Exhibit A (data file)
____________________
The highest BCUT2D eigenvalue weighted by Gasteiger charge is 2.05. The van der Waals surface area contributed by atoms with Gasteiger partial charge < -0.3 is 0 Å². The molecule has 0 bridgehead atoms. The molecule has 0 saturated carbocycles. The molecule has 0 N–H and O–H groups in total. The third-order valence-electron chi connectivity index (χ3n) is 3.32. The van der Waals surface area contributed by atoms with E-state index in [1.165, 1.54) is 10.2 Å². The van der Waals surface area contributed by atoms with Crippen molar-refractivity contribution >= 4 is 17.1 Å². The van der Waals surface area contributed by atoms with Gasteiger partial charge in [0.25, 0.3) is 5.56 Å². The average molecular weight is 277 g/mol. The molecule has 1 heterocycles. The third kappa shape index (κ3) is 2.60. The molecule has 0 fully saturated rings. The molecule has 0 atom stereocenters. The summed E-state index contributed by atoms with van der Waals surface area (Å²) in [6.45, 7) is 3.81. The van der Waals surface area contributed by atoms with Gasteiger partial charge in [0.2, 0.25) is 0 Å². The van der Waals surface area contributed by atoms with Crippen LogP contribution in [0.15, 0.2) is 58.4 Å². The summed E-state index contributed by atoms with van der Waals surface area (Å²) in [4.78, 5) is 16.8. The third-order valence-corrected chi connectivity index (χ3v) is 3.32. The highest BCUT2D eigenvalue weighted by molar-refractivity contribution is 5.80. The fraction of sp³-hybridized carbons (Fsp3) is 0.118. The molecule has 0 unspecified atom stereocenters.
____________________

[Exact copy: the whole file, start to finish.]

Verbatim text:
The highest BCUT2D eigenvalue weighted by Gasteiger charge is 2.05. The van der Waals surface area contributed by atoms with Gasteiger partial charge < -0.3 is 0 Å². The molecule has 0 bridgehead atoms. The molecule has 0 saturated carbocycles. The molecule has 0 N–H and O–H groups in total. The third-order valence-electron chi connectivity index (χ3n) is 3.32. The van der Waals surface area contributed by atoms with E-state index in [1.165, 1.54) is 10.2 Å². The van der Waals surface area contributed by atoms with Crippen molar-refractivity contribution >= 4 is 17.1 Å². The van der Waals surface area contributed by atoms with Gasteiger partial charge in [0.25, 0.3) is 5.56 Å². The average molecular weight is 277 g/mol. The molecule has 1 heterocycles. The third kappa shape index (κ3) is 2.60. The molecule has 0 fully saturated rings. The molecule has 0 atom stereocenters. The summed E-state index contributed by atoms with van der Waals surface area (Å²) in [6.45, 7) is 3.81. The van der Waals surface area contributed by atoms with Gasteiger partial charge in [0.2, 0.25) is 0 Å². The van der Waals surface area contributed by atoms with Crippen LogP contribution in [0.15, 0.2) is 58.4 Å². The summed E-state index contributed by atoms with van der Waals surface area (Å²) in [4.78, 5) is 16.8. The third-order valence-corrected chi connectivity index (χ3v) is 3.32. The highest BCUT2D eigenvalue weighted by molar-refractivity contribution is 5.80. The fraction of sp³-hybridized carbons (Fsp3) is 0.118. The molecule has 0 unspecified atom stereocenters.